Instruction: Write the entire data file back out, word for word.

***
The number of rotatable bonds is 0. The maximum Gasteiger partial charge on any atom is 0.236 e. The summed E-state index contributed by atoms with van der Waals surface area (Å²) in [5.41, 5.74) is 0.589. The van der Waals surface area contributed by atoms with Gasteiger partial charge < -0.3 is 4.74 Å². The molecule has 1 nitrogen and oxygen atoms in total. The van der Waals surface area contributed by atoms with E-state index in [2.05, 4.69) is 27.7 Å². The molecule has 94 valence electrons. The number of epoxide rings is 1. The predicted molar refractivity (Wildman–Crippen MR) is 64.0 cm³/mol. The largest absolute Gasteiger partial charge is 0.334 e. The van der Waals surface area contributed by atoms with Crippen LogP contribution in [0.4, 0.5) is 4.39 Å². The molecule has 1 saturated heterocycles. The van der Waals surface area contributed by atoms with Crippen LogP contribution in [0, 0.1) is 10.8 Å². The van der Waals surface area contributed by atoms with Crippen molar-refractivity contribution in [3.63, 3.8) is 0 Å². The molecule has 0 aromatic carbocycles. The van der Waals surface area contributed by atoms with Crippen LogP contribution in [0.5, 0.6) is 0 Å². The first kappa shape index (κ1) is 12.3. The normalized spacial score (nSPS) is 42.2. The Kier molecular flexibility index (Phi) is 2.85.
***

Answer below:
The number of rotatable bonds is 0. The maximum Gasteiger partial charge on any atom is 0.236 e. The summed E-state index contributed by atoms with van der Waals surface area (Å²) in [5.41, 5.74) is 0.589. The van der Waals surface area contributed by atoms with Gasteiger partial charge < -0.3 is 4.74 Å². The molecule has 1 nitrogen and oxygen atoms in total. The van der Waals surface area contributed by atoms with E-state index in [2.05, 4.69) is 27.7 Å². The molecule has 94 valence electrons. The number of epoxide rings is 1. The predicted molar refractivity (Wildman–Crippen MR) is 64.0 cm³/mol. The largest absolute Gasteiger partial charge is 0.334 e. The van der Waals surface area contributed by atoms with Crippen LogP contribution in [0.4, 0.5) is 4.39 Å². The molecule has 1 saturated heterocycles. The van der Waals surface area contributed by atoms with Crippen LogP contribution in [0, 0.1) is 10.8 Å². The van der Waals surface area contributed by atoms with Crippen molar-refractivity contribution in [3.63, 3.8) is 0 Å². The molecule has 0 aromatic carbocycles. The van der Waals surface area contributed by atoms with Crippen LogP contribution in [0.5, 0.6) is 0 Å². The first kappa shape index (κ1) is 12.3. The normalized spacial score (nSPS) is 42.2. The Kier molecular flexibility index (Phi) is 2.85.